Bikepacking setup or classic Ortlieb panniers for your bicycle trip around the world?
Is it possible to cycle the world with a bikepacking setup? And is it wise to do so?
What is better – Bikepacking or the normal pannier setup from Ortlieb??? Or maybe a mix of both?
Why even consider following this new bikepacking trend for touring the world?
Read on and I will tell you what my experiences are from trying different set-ups lately.
Bikepacking was created in the USA.
The idea is to be able to cycle off the main roads on remote trails carrying the minimal amount of gear and food needed to survive the outdoors for a few days without resupply possibilities.
The minimal amount of weight gives you the opportunity to ride faster and with a lot more fun. You can also ride on almost every terrain you come across. It opens up a whole new world for trail hunters. And I love trails and off road travelling a lot.
A bikepacker whom I have met on the Great Divide in Canada
Of course, bikepacking a trail for a few weeks is a different perspective than cycling the world.
Bikepackers tend to choose ultralight gear which doesn’t last as long as the heavier sturdy materials used in traditional panniers, such as Ortlieb panniers. Ultralight gear as in tents, clothes and sleeping bags usually packs-up using a minimal amount of space. The advantage is huge.
Some bikepackers also only use a Bivi sack, which is okay for a short time but not for extended travel, at least not for me. Some bikepackers are credit card travelers and stay quite often in hotels, something which is often beyond the budget of a long-term cyclist.
Allan and Audrey on the Great Divide in Montana enjoying their evening rest
But the ultralight gear with its shorter lifespan is not always practical for the world cyclists who is relying on their gear to hold up for years and don’t want to have to replace it as often.
Additionally, bags such as frame bags are custom made to the bike and not available everywhere.
All in all, I wanted to find out for myself if there is a possibility to also use the bikepacking setup for touring the world. Even with my heavier and bulkier gear and traveling solo which means not being able to share gear loads with someone else.
My beloved Hilleberg tent weighs 2.2kg. My tent is heavier for the different seasons I am travelling in. I carry a 13” laptop, additional gear for cooking and things such as tools and spare parts all add up to a lot for the bikepacking bags to handle and for a solo rider to find space for.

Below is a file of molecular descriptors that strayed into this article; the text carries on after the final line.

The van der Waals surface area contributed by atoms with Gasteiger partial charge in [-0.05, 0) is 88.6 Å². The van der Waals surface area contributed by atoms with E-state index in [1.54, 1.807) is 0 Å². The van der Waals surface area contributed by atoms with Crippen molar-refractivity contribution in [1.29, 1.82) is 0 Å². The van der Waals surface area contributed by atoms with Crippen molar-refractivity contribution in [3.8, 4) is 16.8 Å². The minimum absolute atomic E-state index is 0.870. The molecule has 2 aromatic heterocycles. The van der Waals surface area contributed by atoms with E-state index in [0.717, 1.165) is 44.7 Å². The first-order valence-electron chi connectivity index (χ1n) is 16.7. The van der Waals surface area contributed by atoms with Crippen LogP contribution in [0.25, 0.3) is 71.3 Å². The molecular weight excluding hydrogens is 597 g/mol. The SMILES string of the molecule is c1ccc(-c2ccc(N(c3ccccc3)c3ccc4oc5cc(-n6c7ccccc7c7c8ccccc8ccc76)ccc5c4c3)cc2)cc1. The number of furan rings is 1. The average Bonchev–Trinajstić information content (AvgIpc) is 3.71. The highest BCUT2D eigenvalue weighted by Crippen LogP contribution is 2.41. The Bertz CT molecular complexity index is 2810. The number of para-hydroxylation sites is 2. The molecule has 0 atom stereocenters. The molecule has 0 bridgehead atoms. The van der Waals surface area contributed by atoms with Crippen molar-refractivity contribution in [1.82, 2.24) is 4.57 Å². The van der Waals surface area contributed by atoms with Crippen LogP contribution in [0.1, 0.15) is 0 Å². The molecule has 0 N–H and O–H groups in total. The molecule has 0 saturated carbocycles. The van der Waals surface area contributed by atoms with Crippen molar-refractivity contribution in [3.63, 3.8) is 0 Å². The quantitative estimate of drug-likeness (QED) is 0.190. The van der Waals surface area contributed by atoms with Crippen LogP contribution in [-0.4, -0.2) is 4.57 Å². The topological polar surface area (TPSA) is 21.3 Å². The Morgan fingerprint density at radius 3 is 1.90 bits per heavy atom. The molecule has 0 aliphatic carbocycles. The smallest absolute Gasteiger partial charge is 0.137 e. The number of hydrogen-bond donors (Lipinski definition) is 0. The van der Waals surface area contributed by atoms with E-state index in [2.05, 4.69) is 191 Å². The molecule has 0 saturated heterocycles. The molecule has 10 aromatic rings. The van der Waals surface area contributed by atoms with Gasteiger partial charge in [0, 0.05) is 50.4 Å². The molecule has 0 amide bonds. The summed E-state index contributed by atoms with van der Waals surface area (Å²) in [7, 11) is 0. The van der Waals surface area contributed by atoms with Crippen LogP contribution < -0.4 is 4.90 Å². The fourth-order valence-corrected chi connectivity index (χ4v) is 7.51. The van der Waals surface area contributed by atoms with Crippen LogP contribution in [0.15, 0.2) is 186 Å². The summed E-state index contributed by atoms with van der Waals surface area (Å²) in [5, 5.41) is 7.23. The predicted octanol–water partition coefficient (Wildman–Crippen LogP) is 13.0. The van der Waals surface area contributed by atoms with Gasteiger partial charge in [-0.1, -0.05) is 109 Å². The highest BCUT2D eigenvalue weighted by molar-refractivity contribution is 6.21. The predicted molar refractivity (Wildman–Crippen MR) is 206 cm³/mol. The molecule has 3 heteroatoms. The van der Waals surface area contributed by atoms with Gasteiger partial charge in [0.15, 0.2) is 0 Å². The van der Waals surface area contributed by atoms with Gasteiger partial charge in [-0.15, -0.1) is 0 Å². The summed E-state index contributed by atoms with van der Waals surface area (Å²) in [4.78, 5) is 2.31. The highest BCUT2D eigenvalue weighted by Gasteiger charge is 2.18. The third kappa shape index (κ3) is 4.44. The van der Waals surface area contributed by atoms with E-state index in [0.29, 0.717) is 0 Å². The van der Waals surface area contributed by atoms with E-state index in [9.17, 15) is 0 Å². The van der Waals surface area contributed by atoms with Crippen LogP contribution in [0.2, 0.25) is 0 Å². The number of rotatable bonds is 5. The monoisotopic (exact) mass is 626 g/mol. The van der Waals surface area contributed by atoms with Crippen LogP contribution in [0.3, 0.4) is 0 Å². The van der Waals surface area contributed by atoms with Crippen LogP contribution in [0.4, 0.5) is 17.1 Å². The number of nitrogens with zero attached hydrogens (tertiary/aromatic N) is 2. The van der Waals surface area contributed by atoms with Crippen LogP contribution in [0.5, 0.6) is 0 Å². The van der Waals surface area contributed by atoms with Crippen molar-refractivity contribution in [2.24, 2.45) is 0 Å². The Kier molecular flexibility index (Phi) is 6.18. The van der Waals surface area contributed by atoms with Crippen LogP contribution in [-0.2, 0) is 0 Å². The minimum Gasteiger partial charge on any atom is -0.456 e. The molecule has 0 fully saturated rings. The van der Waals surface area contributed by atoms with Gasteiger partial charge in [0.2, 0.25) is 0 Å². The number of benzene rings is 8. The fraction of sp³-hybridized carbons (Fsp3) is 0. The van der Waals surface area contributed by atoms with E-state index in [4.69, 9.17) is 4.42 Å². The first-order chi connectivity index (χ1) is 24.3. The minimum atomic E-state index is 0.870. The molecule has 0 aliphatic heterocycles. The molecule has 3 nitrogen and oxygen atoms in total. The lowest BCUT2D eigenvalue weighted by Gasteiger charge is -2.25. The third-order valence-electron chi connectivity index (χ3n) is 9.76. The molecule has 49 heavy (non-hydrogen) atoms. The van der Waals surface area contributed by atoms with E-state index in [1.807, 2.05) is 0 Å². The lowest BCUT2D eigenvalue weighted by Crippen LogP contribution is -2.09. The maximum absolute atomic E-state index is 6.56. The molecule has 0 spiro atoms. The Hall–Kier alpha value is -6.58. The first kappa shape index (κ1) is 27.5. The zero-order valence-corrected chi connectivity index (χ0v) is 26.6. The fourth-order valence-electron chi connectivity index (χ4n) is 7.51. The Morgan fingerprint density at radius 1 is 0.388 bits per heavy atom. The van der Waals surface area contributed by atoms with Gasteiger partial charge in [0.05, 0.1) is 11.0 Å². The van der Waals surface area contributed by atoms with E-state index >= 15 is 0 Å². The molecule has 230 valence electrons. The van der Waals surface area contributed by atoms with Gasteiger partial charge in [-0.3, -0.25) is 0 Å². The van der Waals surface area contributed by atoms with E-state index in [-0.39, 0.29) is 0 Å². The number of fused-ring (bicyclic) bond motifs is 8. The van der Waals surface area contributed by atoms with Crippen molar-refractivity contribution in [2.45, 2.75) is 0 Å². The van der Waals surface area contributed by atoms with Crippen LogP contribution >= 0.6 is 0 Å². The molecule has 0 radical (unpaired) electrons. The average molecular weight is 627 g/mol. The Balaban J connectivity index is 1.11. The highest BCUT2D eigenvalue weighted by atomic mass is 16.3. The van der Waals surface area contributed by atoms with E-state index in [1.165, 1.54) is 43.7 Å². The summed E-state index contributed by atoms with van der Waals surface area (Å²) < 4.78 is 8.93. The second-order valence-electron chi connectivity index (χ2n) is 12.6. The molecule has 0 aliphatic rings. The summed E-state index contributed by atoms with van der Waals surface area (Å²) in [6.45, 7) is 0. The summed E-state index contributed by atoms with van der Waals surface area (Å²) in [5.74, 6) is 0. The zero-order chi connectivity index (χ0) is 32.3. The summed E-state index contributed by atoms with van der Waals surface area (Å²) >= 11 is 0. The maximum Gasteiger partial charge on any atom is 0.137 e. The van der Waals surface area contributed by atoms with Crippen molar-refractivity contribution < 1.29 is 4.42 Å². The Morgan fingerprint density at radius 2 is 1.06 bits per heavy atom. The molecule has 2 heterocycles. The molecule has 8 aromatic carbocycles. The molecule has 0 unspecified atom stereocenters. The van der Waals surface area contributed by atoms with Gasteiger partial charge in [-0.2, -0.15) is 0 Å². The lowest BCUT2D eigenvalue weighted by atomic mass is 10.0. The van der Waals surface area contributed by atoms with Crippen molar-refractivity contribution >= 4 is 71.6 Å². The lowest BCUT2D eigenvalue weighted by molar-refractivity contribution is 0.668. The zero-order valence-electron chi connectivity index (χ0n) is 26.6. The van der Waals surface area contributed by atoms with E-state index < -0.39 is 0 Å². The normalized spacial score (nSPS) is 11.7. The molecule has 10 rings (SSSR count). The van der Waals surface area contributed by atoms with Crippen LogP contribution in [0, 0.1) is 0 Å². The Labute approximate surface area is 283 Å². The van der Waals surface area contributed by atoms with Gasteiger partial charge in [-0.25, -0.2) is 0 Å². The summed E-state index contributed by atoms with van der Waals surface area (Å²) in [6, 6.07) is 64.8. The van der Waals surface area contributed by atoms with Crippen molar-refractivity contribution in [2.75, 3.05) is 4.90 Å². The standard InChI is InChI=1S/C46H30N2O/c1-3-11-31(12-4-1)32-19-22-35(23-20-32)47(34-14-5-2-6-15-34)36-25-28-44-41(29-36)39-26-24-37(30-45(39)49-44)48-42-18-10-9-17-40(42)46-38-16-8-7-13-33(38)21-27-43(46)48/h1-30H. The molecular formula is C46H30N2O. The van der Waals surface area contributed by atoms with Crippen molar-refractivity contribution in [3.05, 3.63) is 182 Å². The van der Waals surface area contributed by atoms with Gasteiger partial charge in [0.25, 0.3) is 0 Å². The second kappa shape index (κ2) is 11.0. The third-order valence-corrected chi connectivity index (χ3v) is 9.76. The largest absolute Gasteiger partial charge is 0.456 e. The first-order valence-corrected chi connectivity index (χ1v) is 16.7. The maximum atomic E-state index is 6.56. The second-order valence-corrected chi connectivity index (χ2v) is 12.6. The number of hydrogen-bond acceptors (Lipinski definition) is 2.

It also included time on tarmac roads and pretty much every other kind of road and trail condition imaginable. Of course, I couldn’t always change setups to meet the current conditions nor do I have the budget of others who may then have better access to equipment testing.
Here is my result.
1. The less weight you have the more fun the riding will be.
2. The weight with bikepacking bags is better balanced on the bike enhancing the ride especially on trails and primitive roads.
3. The bikepacking bags themselves weigh less than Ortlieb panniers and you are also under pressure not to carry unnecessary items because of the lack of space. It all saves a lot of weight.
To be honest, this is almost everything positive I can say about a bikepacking setup for a long-term cyclist. But these arguments are not to be underestimated and that’s why I am still sticking to the system, at least in parts.
As mentioned before, if you are two and you can share the big items like tent, laptop, spare parts and cooking gear, the bikepacking is definitely a great set-up for a bike trip around the world.
As a solo cyclist I found it still difficult to find enough space for everything. Especially my laptop was in any way I tried to pack it always the party-pooper.
1. Food problem. Where do I put my bananas and my fresh vegetables?
Yes, that’s a big problem for me and it was the biggest issue causing me to finally switch back to my small front panniers which I attached to the rear rack. I want to eat healthy while away from home for years on end. A bikepacker riding a trail for a few weeks can easily survive with rice and pasta and a tin of tuna.
2. I was shocked how fast those relatively expensive dry sacks wear out.
My frame bag and saddle bag instead are sturdy and I am sure they will last for a long time. But they are not 100% waterproof and that’s a problem. The harness is strong as well.